Does tokenise patterns?

I tried to use recipe to generate patterns.jsonl file whereas it looks like the recipe does not generate tokenised patterns but rather keep strings as they are.

Example usage is:

prodigy programming_langs patterns.jsonl --label PROG_LANG

and sample output looks like this:

{"label":"PROG_LANG","pattern":[{"lower":"Python 3"}]}

Unfortunately the above pattern does not match "Python 3" in the text. I'm aware that I can manually add a pattern like this:

{"label": "LANGS", "pattern": [{"LOWER": "python"}, {"NUM_LIKE": True, "OP": "?"}]},

But this is not very useful in this particular case as my intention is to programmatically add many multi-token strings and generate a patterns file without worrying about different use-cases. So is there are an easy way to generate something like this using

{"label": "LANGS", "pattern": [{"LOWER": "python"}, {"LOWER": "3"}]},

The reason for that is to leverage recipe to automate some pattern generation process.

Thanks in advance.

At the moment it doesn't tokenize patterns, no – it also doesn't take any model, just a dataset. The main reason is that the recipe was originally developed for the terms.teach recipe, which iterates over the model's vocab and vectors. So we can assume that they're single tokens.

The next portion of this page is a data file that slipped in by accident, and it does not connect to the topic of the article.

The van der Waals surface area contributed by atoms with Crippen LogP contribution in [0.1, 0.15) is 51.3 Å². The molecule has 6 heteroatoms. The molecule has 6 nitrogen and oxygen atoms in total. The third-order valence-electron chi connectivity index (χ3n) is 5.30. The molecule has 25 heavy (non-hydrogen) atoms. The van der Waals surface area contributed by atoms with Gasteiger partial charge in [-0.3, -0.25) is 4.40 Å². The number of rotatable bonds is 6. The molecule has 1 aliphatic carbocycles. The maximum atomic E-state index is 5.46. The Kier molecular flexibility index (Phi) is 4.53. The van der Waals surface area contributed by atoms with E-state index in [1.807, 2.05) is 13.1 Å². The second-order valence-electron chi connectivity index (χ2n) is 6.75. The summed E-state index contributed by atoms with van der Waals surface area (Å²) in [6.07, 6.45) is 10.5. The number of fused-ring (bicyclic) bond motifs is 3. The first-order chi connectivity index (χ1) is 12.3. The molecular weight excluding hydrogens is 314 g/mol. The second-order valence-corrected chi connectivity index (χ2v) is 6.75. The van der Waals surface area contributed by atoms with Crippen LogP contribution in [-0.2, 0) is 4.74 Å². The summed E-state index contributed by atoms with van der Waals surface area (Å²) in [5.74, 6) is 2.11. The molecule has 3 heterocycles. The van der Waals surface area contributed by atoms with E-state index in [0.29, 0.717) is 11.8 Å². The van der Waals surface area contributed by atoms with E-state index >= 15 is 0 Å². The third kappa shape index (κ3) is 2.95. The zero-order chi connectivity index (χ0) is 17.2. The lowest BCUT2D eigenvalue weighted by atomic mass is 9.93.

If you do want to create your patterns programmatically, you could just write a little script that does this:

nlp = spacy.blank("en")  # or whichever language
terms = ["Python 3", "Python 2"]
patterns = []
for doc in nlp.pipe(terms):
    pattern = [{"LOWER": token.lower_} for token in doc]
1 Like

Thanks @ines for the clarification. I'll go with the script approach. I understand that the intention was to compliment terms.teach and it totally make sense now. However I still believe it would have been great to have a built-in recipe that do the tokenize part or a parameter to add this functionality to the current recipe. I quite like your recipe approach and ecosystem. It's so super intuitive, nice and tidy, keep up great work. Thanks

1 Like